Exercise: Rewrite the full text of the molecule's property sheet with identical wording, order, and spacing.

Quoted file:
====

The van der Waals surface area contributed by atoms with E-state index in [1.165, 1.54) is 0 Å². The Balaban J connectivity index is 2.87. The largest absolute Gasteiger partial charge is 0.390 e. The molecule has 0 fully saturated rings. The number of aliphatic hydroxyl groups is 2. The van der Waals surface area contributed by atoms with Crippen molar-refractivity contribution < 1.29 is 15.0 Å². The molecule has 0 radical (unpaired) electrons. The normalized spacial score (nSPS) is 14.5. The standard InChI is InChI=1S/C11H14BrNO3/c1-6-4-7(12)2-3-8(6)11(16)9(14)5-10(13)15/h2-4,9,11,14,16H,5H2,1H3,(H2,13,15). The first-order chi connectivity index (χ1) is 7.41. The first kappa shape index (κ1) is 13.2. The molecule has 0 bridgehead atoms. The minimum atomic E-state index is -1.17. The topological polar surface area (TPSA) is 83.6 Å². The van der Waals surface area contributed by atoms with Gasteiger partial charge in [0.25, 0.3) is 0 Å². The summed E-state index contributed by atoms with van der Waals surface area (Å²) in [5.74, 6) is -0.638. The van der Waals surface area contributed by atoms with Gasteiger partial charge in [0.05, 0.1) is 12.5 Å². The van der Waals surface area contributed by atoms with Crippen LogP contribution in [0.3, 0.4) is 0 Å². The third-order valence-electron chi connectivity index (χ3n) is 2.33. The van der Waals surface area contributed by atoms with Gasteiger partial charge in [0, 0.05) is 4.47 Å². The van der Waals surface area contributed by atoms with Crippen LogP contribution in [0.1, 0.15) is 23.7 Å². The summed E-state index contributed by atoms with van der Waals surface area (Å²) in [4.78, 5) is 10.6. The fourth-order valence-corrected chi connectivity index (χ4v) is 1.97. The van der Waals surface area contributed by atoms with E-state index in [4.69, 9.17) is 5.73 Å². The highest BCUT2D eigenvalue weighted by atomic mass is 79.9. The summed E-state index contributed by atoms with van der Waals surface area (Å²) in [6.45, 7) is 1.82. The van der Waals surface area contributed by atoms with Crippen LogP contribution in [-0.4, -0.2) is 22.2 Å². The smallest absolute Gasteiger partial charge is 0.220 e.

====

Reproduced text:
The van der Waals surface area contributed by atoms with E-state index in [1.165, 1.54) is 0 Å². The Balaban J connectivity index is 2.87. The largest absolute Gasteiger partial charge is 0.390 e. The molecule has 0 fully saturated rings. The number of aliphatic hydroxyl groups is 2. The van der Waals surface area contributed by atoms with Crippen molar-refractivity contribution < 1.29 is 15.0 Å². The molecule has 0 radical (unpaired) electrons. The normalized spacial score (nSPS) is 14.5. The standard InChI is InChI=1S/C11H14BrNO3/c1-6-4-7(12)2-3-8(6)11(16)9(14)5-10(13)15/h2-4,9,11,14,16H,5H2,1H3,(H2,13,15). The first-order chi connectivity index (χ1) is 7.41. The first kappa shape index (κ1) is 13.2. The molecule has 0 bridgehead atoms. The minimum atomic E-state index is -1.17. The topological polar surface area (TPSA) is 83.6 Å². The van der Waals surface area contributed by atoms with Gasteiger partial charge in [0.25, 0.3) is 0 Å². The summed E-state index contributed by atoms with van der Waals surface area (Å²) in [5.74, 6) is -0.638. The van der Waals surface area contributed by atoms with Gasteiger partial charge in [0.05, 0.1) is 12.5 Å². The van der Waals surface area contributed by atoms with Crippen LogP contribution in [0.3, 0.4) is 0 Å². The third-order valence-electron chi connectivity index (χ3n) is 2.33. The van der Waals surface area contributed by atoms with Gasteiger partial charge in [0, 0.05) is 4.47 Å². The van der Waals surface area contributed by atoms with Crippen LogP contribution in [0.1, 0.15) is 23.7 Å². The summed E-state index contributed by atoms with van der Waals surface area (Å²) in [4.78, 5) is 10.6. The fourth-order valence-corrected chi connectivity index (χ4v) is 1.97. The van der Waals surface area contributed by atoms with E-state index in [4.69, 9.17) is 5.73 Å². The highest BCUT2D eigenvalue weighted by atomic mass is 79.9. The summed E-state index contributed by atoms with van der Waals surface area (Å²) in [6.45, 7) is 1.82. The van der Waals surface area contributed by atoms with Crippen LogP contribution in [-0.4, -0.2) is 22.2 Å². The smallest absolute Gasteiger partial charge is 0.220 e.